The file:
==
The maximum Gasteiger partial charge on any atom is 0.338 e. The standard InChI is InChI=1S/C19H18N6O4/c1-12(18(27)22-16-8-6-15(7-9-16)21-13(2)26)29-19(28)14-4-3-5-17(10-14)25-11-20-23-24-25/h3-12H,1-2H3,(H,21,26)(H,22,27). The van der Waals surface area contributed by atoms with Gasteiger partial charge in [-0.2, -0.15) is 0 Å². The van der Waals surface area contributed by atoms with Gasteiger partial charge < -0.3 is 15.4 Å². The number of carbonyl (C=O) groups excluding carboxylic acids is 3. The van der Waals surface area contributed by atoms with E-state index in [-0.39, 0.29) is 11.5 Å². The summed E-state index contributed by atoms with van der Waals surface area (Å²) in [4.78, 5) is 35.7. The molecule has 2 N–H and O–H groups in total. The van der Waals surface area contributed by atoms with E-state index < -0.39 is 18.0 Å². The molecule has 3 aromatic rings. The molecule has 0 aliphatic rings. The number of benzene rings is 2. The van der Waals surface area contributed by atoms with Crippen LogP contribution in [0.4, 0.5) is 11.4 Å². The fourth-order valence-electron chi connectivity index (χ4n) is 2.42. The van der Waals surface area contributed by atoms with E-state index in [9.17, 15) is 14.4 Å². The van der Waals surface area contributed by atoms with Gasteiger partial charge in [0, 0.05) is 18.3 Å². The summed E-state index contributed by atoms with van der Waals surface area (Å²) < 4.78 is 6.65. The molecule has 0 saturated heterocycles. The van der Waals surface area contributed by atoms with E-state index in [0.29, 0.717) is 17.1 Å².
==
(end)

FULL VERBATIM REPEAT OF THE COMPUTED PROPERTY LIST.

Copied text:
The maximum Gasteiger partial charge on any atom is 0.338 e. The standard InChI is InChI=1S/C19H18N6O4/c1-12(18(27)22-16-8-6-15(7-9-16)21-13(2)26)29-19(28)14-4-3-5-17(10-14)25-11-20-23-24-25/h3-12H,1-2H3,(H,21,26)(H,22,27). The van der Waals surface area contributed by atoms with Gasteiger partial charge in [-0.2, -0.15) is 0 Å². The van der Waals surface area contributed by atoms with Gasteiger partial charge < -0.3 is 15.4 Å². The number of carbonyl (C=O) groups excluding carboxylic acids is 3. The van der Waals surface area contributed by atoms with E-state index in [-0.39, 0.29) is 11.5 Å². The summed E-state index contributed by atoms with van der Waals surface area (Å²) in [4.78, 5) is 35.7. The molecule has 2 N–H and O–H groups in total. The van der Waals surface area contributed by atoms with E-state index < -0.39 is 18.0 Å². The molecule has 3 aromatic rings. The molecule has 0 aliphatic rings. The number of benzene rings is 2. The van der Waals surface area contributed by atoms with Crippen LogP contribution in [0.4, 0.5) is 11.4 Å². The fourth-order valence-electron chi connectivity index (χ4n) is 2.42. The van der Waals surface area contributed by atoms with E-state index in [9.17, 15) is 14.4 Å². The van der Waals surface area contributed by atoms with Gasteiger partial charge in [0, 0.05) is 18.3 Å². The summed E-state index contributed by atoms with van der Waals surface area (Å²) < 4.78 is 6.65. The molecule has 0 saturated heterocycles. The van der Waals surface area contributed by atoms with E-state index in [0.29, 0.717) is 17.1 Å².